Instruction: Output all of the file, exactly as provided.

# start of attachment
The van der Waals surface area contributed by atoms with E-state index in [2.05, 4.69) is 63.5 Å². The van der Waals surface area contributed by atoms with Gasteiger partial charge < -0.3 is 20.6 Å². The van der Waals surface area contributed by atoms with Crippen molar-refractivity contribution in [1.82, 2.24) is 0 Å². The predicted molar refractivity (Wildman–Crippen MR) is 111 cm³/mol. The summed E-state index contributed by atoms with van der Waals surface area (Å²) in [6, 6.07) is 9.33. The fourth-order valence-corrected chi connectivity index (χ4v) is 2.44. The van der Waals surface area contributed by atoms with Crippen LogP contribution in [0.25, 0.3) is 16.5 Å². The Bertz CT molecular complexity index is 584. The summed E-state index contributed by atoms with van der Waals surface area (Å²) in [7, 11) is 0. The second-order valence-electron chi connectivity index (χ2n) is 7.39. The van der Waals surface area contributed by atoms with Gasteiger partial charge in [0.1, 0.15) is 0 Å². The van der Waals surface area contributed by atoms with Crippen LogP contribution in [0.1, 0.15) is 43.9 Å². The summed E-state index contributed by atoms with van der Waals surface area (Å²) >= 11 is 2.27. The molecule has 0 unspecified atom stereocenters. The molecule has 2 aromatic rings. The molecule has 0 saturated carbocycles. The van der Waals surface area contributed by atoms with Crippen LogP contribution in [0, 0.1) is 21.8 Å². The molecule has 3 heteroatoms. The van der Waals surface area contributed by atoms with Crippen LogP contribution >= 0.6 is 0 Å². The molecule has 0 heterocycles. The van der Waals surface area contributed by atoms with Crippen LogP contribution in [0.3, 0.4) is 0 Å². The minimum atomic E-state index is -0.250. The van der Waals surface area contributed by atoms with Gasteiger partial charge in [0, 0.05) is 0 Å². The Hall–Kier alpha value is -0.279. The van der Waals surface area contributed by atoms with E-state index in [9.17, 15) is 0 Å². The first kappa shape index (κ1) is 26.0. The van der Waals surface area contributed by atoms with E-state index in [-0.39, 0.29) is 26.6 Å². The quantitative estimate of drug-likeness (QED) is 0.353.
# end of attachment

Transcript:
The van der Waals surface area contributed by atoms with E-state index in [2.05, 4.69) is 63.5 Å². The van der Waals surface area contributed by atoms with Gasteiger partial charge < -0.3 is 20.6 Å². The van der Waals surface area contributed by atoms with Crippen molar-refractivity contribution in [1.82, 2.24) is 0 Å². The predicted molar refractivity (Wildman–Crippen MR) is 111 cm³/mol. The summed E-state index contributed by atoms with van der Waals surface area (Å²) in [6, 6.07) is 9.33. The fourth-order valence-corrected chi connectivity index (χ4v) is 2.44. The van der Waals surface area contributed by atoms with Crippen LogP contribution in [0.25, 0.3) is 16.5 Å². The Bertz CT molecular complexity index is 584. The summed E-state index contributed by atoms with van der Waals surface area (Å²) in [7, 11) is 0. The second-order valence-electron chi connectivity index (χ2n) is 7.39. The van der Waals surface area contributed by atoms with Gasteiger partial charge in [0.1, 0.15) is 0 Å². The van der Waals surface area contributed by atoms with Crippen LogP contribution in [0.1, 0.15) is 43.9 Å². The summed E-state index contributed by atoms with van der Waals surface area (Å²) >= 11 is 2.27. The molecule has 0 unspecified atom stereocenters. The molecule has 2 aromatic rings. The molecule has 0 saturated carbocycles. The van der Waals surface area contributed by atoms with Crippen LogP contribution in [0, 0.1) is 21.8 Å². The molecule has 3 heteroatoms. The van der Waals surface area contributed by atoms with Crippen LogP contribution >= 0.6 is 0 Å². The molecule has 0 heterocycles. The van der Waals surface area contributed by atoms with Crippen LogP contribution in [0.3, 0.4) is 0 Å². The minimum atomic E-state index is -0.250. The van der Waals surface area contributed by atoms with Gasteiger partial charge in [0, 0.05) is 0 Å². The Hall–Kier alpha value is -0.279. The van der Waals surface area contributed by atoms with E-state index in [9.17, 15) is 0 Å². The first kappa shape index (κ1) is 26.0. The van der Waals surface area contributed by atoms with E-state index in [-0.39, 0.29) is 26.6 Å². The quantitative estimate of drug-likeness (QED) is 0.353.